On my first day at the Evening Argus in Brighton, James shot out his hand with a broad grin and said hello. He was the first to welcome a rather nervous junior reporter, joining his first evening paper. Twenty-two years later I am having to say goodbye to him.
As with everyone else he met, James proved to be a friend for life, although in his case it has proved all too short. We will all be asking ourselves if we could have done more to help him, but James was an immensely self-assured and capable man who had achieved the very highest in his chosen profession.
And there lies the tragedy; that he had lost the thing that he loved, his journalism.
But this was no hack. As our careers progressed, I – two years older – managed to stay just ahead, from the Argus to BBC local radio, to Thames Television, then he went to ITN as I reached TVam. At every turn he was with me, with what we acknowledged was good-natured competitiveness. What I could not compete with was the effortless ease he employed in moving from a radio voiceover to a shift the next day as a Sun reporter. He could simply do it all and with a Kennedy verve, flashing blond hair, good teeth and his immaculate silk ties.
Eventually he left me far behind, as he had done on the ski slopes or on his beloved windsurfer off Brighton beach. He was off to Somalia, Syria, Lebanon, Bosnia, Rwanda, Beijing, and as the passport stamps built up so did the awards and medals from the New York television festivals. The open-necked shirts replaced the silk ties but the verve and flair were always there. Not just finding the stories but delivering them with polish in seamless live twoways.
Eventually I landed up on the other side of the live-link in the studio. I always tried to catch him out. I always failed.
He put his life on the line in Rwanda and was thrown into a cell in Beijing, but he was never far from home. His wife Elaine was the one who organised him and if it wasn’t for her, his building society/gas supplier/milkman would also have attempted to have him thrown into a cell.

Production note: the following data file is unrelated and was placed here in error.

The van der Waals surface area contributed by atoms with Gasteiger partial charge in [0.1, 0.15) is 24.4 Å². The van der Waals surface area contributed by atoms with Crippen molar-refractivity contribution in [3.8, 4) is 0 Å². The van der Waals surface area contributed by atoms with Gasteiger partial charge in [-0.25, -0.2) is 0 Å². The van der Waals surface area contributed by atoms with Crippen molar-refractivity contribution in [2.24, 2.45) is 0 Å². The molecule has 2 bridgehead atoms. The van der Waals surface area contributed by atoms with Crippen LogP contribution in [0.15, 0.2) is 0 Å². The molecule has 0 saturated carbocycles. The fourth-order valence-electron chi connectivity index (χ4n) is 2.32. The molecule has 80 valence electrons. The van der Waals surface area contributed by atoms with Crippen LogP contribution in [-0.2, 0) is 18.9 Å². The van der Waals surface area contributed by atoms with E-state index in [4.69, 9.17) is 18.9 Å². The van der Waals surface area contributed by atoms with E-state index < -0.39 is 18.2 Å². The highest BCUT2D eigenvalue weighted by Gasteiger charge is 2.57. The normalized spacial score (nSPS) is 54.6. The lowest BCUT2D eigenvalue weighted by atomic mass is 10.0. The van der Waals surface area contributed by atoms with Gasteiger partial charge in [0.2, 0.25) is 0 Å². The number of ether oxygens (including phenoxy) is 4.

We long ago acknowledged that our finest journalistic hour was tracking down the Spanish singer Julio Iglesias and George Best’s then girlfriend, Mary Stavin, enjoying a tryst at a very expensive Brighton restaurant. Without a second thought we decided to pursue our prey. Julio’s swarthy minders immediately saw us for what we were, two perspiring and rather desperate scribblers who suddenly realised that Argus expenses were not going to stretch to the menu card. Undaunted, we stuck to our task and, several bottles later, the trail ended at the Grand Hotel, where we made our excuses and left. Long after midnight we returned to the newsroom and bashed out our story on five-ply.
The next morning, I woke on James’s decrepit sofa as he clattered down the stairs. What the hell had we done? We rushed back to the newsroom, sure we were about to receive our P45s.
The story was on the front page with a shared byline. I can still see James’s smile now. And I always will.
Mark Longhurst, Sky News presenter
Adam Trimingham and Nigel Freedman of The Argus, Brighton, write:
James Forlong was always one of those reporters you knew was going to do well in whatever he chose to do.
His blond hair, blue-eyed good looks and sense of humour concealed a determination to succeed. He joined the Evening Argus as a reporter in the old North Road offices in Brighton in the late Seventies and quickly fitted in.
He was one of a group of rising young stars who were destined to carve themselves a career in the national media. James tried his hand at shifts with national newspapers in the Eighties before going on to launch his career with BBC radio, ITN and Sky.
Those he left behind were never forgotten and former colleagues at the Argus would receive the occasional phone call from him. Despite his globetrotting on major international stories he made Brighton and Hove his home and loved living on the coast.
A keen windsurfer, he was a familiar figure at Shoreham beach where he had a beach hut. Fellow enthusiasts described him as one of the nicest of the 100 or so regulars who used the beach there. The week before he died he had plunged into the waves to help another windsurfer who had got into difficulty launching his board. With no thought for his own safety he helped the surfer to pick himself up and to save his board and equipment from being damaged in the pounding waves.
His face was known all over the world because of his work with ITN and Sky News, yet he never played on his celebrity status.
It was sad, but fitting, that his old paper was the first to learn of his tragic death. Adam Trimingham, a veteran journalist with the Argus recalls: “James was capable of great achievements without any apparent effort. Typical of this was when he entered the first Worthing marathon. He sauntered around the course in a reasonable time, easily beating old hacks like me, and then casually revealed that he had not run a yard in training. I still don’t know how he did it.
“With his blond good looks and confident manner, James was suited for television and it was no surprise when he used the undoubted talent he had displayed at the Argus to achieve real success with Sky. He kept in touch with many of the friends he had made in Brighton and Hove and was often on the phone for titbits of information.
“His pride as a professional journalist must have been damaged more than almost anyone knew by the events of this year. “It is a tragedy that he should have died when he had so much left to give both to his family and his profession.”